US 4082673 A
The filter assembly employs a closure portion having fluid inlet and outlet ports integral therewith enabling in-line use of the assembly. Associated with such closure is a spring biased valve handle, whereby rotation of the handle along a prescribed course of travel enables simultaneous closing of the inlet and outlet ports thusly permitting free movement of the filter assembly body from the closure. A vent is provided in the closure which acts to relieve internal pressure within the assembly thereby further enabling easy removal of the filter body.
1. A filter assembly for use in in-line fluid flow applications including: a filter body having a closure portion associated therewith; fluid inlet means; fluid outlet means; each of said means being integral of said closure portion; handle means affixed to and communicating with said closure portion, said handle means being movable in concert with valve means disposed between said inlet and outlet means, said valve means being positioned in cooperative working relation with respect to said closure to thereby control the flow of fluid into said body member by rotation of said handle means; and vent means integrally formed of said closure portion for releasing internal pressure entrapped in said assembly.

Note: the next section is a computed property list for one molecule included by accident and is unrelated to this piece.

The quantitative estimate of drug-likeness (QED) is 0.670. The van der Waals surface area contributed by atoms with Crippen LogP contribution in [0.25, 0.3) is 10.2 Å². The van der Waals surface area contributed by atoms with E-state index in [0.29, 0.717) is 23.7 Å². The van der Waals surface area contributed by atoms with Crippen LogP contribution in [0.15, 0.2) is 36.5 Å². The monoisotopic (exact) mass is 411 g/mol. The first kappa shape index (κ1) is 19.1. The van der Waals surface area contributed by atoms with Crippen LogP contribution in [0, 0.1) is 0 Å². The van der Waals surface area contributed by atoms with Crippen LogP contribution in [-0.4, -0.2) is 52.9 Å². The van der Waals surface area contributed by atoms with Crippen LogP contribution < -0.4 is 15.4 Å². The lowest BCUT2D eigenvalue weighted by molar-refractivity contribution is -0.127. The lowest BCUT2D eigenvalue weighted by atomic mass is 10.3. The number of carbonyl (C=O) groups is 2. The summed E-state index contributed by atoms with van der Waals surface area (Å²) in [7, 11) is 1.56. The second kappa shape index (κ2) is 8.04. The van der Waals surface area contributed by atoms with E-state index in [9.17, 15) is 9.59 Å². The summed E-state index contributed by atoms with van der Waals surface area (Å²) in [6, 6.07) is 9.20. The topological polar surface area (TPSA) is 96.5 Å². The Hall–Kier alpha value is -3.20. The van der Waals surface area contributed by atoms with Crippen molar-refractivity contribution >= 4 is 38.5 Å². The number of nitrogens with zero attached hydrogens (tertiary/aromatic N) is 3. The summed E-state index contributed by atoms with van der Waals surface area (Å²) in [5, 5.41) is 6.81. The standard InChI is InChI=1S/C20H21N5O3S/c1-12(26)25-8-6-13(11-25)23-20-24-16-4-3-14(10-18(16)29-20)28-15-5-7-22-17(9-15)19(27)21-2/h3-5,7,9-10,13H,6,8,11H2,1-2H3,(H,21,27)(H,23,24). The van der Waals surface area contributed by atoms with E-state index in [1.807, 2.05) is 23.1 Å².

2. A filter assembly as claimed in claim 1, including: valve means being alternately rotatable with respect to said closure for 60 arcuate degrees by movement of said handle means to thereby respectively open and close said chamber to fluid flow.
3. A filter assembly as claimed in claim 1, including: first and second positions for valve means placement with respect to said inlet and outlet means, said valve means being positionable by movement of said handle means for a prescribed amount of arcuate travel, spring means positioned at the lower portion of said handle means providing an upwardly biasing force to said handle with respect to said closure portion; slotted means depending from said handle for engagement with abutment means affixed to said closure portion.